Some thoughts on a conf taxonomy
Posted: | More posts about conferences General
One common way for open source developers to meet face-to-face is to attend conferences relevant to their subject of interest. A common way to have one near you if there ain't none yet is to go and organise one yourself. The most obvious stuff to resolve for that task:
- Most likely there will be some financial transactions involved - sponsors wanting to support you, attendees paying for their tickets, you paying for the venue and for food.
- Someone will have to choose which speakers to invite.
- How to scale if there are more speakers and attendees than you can reasonably welcome yourself.
So far I've come across a multitude of ways to deal with these two issues alone. Some encountered at events with >200 attendees are listed below. Feel free to add your context.
|Name||Content selection||For profit||Tickets||Food||Scaling model|
|FOSDEM/ Brussels||open CfP, decision by organisers||Nope - it's hosted by a university, organised by a couple of students and an incredible multitude of volunteers.||Access is completely free though attendees are being asked to support the conference with a donation.||Food is on sale through the organisers||In addition to two main tracks there's a multitude of independently but affiliated and co-located so-called dev rooms that are completely community organised e.g. for Debian, Java, Embedded, KDE and others|
|Froscon||open CfP, decision by organisers||Nope - again hosted by a university, organised by a couple of students and volunteers||Tickets are cheap - in the 5 Euro range||Food is on-sale at the event.||There are workshops and related events that are community organised. Those are starting to get more visible in the main program as well.|
|Linux Tage Chemnitz||open CfP, decision by organisers + committee.||Nope - hosted by TU Chemnitz with huge local support.||Cheap - in the 5 Euro range.||On sale at the event (soup and related stuff).||Stable number of attendees so far.|
|Chaos Communication Congress||open CfP, decision by organisers + committee||yes||for four days slightly less than 100,- Euro||on sale in the venue as well as around||move to different location|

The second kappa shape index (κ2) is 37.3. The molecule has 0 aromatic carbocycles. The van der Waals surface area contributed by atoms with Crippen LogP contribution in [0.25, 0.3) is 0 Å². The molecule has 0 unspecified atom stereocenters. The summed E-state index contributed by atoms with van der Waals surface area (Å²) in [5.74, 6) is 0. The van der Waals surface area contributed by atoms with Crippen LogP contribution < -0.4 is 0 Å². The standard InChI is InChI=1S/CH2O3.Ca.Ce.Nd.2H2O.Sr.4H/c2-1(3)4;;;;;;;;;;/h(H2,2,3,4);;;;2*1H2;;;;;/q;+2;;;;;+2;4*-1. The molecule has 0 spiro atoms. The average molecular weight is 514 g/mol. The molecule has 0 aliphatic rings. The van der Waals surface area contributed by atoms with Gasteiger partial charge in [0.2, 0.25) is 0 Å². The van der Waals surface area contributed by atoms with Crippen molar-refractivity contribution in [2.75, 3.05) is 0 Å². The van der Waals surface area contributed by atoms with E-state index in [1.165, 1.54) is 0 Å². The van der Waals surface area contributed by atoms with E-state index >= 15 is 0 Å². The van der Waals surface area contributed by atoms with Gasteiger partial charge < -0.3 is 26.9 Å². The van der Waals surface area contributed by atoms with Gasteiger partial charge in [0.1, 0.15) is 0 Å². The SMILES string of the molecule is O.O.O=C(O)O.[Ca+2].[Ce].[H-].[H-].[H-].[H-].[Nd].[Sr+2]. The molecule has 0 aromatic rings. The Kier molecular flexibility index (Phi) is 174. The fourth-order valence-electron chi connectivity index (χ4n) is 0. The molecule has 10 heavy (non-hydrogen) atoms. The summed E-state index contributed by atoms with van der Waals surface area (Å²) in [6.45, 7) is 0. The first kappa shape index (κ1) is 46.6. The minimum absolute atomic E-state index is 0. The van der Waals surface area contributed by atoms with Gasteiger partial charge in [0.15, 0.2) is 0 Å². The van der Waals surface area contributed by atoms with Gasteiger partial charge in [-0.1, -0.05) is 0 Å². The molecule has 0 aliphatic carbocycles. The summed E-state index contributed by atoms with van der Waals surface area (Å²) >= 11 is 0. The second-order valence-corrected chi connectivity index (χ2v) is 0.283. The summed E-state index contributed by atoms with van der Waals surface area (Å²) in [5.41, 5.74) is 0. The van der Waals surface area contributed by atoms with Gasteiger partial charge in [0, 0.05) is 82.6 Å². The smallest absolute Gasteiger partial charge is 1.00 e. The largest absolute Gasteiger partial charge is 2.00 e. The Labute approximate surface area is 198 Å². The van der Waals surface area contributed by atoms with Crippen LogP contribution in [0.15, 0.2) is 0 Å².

|Chaos Camp||open CfP, decision by organisers + committee||yes||100 < prize < 500,- range for whole week including camping ground||on sale at the location||not needed so far|
|Berlin Buzzwords||open CfP, decision by volunteers||yes||more than 300,- Euros in early bird||included in the price||affiliated workshops|
|ApacheCon||open CfP, decision by volunteers||yes||in EU >200,-, in US usually >1k$||included in price||affiliated meetups|
|Lucene Revolution||open CfP, decision by organisers||more or less, mainly PR for organiser||>500,-||included in price||not needed so far|
|GoTo Con||invitation only||yes||>500,- range||included in price||turn the "one location" only conference into a series that moves across Europe with the help of some locals that are interested in having the event|
|Strata||open CfP, decision made by committee - final decision by organisers||yes||in the >500 Euro range||included in price||split in different locations, organisers remain the same still|
From the above table to me it seems that most conferences differ in whether they are fully non profit solely for the sake of education. In contrast to that there are events that are for profit (as in support the organisers financially), or some kind of self-marketing where profit is indirect in terms of more contracts signed. They also differ in whether submissions are open or invited talks only. In addition there are those that have paid talks (usually clearly marked as such) or accept talks through the submission form only. In terms of cost one model is to go extremely low-cost with no money paid for venue or food vs. those that include catering in the ticket price.
Me personally I have a strong preference to events that feature an open CfP - mainly because talks tend to be more diverse and - given a strong program committee - also of decent quality as only the best make it through. In addition the events tend to be less formal when fully community organised - over time regulars among speakers, attendees and exhibition participants tend to know each other generating a rather friendly athmosphere.